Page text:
Under the same exchange rate, a kilogram of flour is sold in non-regulated markets at around US$2.50, a litre of milk nearly US$2 USD and a kilo of pasta at US$3.50. Feeding three adults and two children within the family-budget is an increasingly difficult task.
Even if you’re prepared to pay higher prices, essential food items are scarce. Other basic items such as sugar, hygiene products and medicines are almost impossible to find these days.
Esperanza’s job is to fetch enough food to keep the family going, and the strain is starting to take its toll.
“I have not eaten anything since yesterday and if I can’t buy something today I will go to bed without having had dinner once again. I will have to put my grandkids to bed early so they don’t ask me for food,” she said, tears running down her face.
I have not eaten anything since yesterday and if I can’t buy something today I will go to bed without having had dinner once again.
The situation worsens the further you travel away from Caracas – where hunger is quickly turning into violence.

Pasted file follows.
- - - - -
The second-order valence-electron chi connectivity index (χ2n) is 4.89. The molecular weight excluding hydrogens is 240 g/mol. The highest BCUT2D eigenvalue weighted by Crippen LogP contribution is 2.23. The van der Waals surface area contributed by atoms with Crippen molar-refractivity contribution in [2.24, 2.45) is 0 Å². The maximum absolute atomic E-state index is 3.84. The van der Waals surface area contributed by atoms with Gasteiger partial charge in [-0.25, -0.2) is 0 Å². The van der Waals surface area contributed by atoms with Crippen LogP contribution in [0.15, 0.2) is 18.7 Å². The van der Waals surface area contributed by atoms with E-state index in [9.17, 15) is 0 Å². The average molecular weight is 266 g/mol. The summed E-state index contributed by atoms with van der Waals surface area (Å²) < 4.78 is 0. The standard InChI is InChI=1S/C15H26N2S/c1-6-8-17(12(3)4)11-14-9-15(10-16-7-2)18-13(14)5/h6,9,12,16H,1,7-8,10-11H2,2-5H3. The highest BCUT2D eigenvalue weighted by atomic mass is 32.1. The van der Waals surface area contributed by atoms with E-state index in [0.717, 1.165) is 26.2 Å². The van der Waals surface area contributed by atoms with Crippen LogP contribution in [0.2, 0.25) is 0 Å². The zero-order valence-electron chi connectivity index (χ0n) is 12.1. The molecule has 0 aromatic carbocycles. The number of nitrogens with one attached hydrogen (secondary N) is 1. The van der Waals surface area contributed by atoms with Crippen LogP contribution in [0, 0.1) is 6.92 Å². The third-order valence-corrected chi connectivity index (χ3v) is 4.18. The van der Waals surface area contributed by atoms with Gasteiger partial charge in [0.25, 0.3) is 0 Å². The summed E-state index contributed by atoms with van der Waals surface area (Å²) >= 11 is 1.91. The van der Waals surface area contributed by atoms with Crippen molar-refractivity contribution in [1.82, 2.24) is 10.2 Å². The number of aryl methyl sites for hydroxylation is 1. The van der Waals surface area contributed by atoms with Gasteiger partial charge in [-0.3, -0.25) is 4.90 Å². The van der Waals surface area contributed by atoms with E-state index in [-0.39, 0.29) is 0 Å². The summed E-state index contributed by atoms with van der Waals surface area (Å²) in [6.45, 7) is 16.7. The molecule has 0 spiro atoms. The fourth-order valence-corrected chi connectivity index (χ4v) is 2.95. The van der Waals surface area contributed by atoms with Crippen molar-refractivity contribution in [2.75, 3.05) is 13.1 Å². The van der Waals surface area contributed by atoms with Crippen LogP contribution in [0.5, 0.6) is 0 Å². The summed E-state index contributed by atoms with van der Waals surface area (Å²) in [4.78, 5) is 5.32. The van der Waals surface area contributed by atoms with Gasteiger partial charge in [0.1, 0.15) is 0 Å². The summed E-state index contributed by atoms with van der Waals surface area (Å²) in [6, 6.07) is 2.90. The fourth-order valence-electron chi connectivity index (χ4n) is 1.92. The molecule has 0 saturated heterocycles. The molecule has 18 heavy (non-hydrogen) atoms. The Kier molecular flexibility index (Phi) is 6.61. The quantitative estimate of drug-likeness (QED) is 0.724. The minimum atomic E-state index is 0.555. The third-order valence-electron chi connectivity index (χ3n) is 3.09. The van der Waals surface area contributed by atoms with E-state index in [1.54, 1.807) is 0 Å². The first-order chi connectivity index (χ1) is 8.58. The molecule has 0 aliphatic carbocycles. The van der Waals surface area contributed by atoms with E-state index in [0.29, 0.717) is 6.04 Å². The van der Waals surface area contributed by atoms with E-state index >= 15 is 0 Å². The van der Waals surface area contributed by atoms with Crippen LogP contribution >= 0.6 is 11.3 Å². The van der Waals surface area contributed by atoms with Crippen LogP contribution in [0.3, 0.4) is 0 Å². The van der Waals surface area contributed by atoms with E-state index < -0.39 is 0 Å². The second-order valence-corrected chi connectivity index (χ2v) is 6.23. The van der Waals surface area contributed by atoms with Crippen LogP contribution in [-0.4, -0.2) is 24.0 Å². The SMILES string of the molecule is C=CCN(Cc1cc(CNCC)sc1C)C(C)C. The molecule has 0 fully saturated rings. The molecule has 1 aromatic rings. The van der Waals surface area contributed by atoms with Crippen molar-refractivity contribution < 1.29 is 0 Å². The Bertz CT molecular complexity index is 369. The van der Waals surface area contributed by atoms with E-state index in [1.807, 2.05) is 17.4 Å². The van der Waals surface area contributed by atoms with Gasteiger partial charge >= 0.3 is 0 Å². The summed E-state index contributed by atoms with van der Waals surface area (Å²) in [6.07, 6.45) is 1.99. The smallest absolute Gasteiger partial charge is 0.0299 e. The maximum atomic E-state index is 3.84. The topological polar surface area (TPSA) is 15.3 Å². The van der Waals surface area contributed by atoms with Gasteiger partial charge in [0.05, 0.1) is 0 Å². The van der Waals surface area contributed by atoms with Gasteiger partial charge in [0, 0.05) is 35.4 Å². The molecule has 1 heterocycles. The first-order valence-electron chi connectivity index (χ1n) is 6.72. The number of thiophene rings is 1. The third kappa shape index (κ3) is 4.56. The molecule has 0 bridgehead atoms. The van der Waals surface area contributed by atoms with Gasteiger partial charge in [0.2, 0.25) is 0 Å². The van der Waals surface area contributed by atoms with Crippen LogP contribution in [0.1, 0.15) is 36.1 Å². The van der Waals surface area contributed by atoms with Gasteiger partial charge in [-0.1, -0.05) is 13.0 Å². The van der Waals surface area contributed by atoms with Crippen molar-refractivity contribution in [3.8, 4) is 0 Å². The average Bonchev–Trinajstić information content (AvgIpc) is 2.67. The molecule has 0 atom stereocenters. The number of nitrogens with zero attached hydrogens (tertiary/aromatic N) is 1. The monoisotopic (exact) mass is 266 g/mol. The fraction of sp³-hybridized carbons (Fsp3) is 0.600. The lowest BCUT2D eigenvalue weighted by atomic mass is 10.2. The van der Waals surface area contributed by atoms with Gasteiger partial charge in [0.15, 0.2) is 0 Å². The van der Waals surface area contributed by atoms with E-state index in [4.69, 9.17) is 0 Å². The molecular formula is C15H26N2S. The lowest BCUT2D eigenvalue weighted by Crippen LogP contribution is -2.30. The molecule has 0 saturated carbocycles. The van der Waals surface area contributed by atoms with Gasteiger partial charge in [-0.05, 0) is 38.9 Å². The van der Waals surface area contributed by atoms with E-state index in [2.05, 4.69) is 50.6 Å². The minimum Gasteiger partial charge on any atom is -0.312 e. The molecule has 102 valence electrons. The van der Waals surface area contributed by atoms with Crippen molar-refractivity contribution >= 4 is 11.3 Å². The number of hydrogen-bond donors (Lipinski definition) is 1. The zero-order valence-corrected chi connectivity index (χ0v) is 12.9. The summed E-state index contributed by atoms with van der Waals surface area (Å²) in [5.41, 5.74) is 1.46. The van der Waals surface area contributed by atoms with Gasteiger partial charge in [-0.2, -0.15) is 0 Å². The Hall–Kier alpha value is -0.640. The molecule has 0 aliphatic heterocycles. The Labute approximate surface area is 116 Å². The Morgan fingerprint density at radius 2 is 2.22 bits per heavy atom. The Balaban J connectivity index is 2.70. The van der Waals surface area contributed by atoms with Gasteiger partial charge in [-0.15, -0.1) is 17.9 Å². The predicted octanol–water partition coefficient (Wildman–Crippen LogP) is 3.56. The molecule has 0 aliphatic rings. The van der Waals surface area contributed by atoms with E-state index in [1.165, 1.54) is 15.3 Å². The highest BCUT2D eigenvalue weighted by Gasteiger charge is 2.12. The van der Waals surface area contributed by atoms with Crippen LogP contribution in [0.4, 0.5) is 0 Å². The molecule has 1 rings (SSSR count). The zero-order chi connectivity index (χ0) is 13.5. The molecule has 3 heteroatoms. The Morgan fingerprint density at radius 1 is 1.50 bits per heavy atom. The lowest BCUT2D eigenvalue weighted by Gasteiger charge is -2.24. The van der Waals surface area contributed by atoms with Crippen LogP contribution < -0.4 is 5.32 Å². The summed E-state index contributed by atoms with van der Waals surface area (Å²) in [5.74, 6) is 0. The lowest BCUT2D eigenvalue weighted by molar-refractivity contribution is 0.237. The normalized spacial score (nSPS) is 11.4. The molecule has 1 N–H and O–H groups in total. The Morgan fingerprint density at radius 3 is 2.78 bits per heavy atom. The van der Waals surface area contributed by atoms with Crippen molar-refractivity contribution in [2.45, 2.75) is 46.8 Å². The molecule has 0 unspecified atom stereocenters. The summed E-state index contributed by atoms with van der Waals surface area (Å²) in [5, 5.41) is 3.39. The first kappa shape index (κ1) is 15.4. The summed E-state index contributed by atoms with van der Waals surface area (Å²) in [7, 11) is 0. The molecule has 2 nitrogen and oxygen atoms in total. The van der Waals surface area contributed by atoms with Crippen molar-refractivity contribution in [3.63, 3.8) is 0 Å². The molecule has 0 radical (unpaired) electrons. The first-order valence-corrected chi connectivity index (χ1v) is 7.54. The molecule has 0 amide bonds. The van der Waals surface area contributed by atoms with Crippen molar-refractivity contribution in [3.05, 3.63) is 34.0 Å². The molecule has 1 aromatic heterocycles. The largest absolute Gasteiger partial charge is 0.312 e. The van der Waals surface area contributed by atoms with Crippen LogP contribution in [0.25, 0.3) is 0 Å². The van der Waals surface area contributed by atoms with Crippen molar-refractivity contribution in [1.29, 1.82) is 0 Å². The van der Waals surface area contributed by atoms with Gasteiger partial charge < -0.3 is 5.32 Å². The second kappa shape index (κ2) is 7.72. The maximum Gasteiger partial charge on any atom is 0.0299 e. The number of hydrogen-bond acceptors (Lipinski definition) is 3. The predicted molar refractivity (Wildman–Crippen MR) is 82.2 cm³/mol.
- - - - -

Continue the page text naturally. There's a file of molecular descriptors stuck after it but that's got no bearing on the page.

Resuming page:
Over the past few weeks, media outlets across Venezuela have reported increasing demonstrations and incidents of looting -- a reaction to a crisis that is reaching catastrophic proportions. Security forces are reported to have used excessive force leaving nearly a dozen dead and many others injured.
In the city of San Cristobal, in the state of Táchira, on the border with Colombia, tensions are running high.
“I have some flour and pasta at home but if I can’t buy any oil today I do not know what I will cook,” said an elderly woman. She has been standing in line for five hours.
Around her, a few dozen people shout angrily at the man who is trying to organize the queue in the main state-owned supermarket in town. They say they have been waiting for hours and complain there is no system to ensure everybody can go home with something to feed their children. The shop’s doors are guarded by a dozen police officers in riot gear. They are protected by heavily armed members of the National Guard.
I cannot even remember the last time I ate chicken, meat, tuna or milk. We are used to skipping breakfast but now if you only get to eat once a day, you are lucky.
Most of those in the queue are likely to go back home empty handed or, at the most, with a packet of flour and a little cooking oil – the basis for arepas, a type of pancake that has become one of the the main sources of affordable nutrition for millions across the country. Those less fortunate will go back to their families with nothing but a mango or a few potatoes.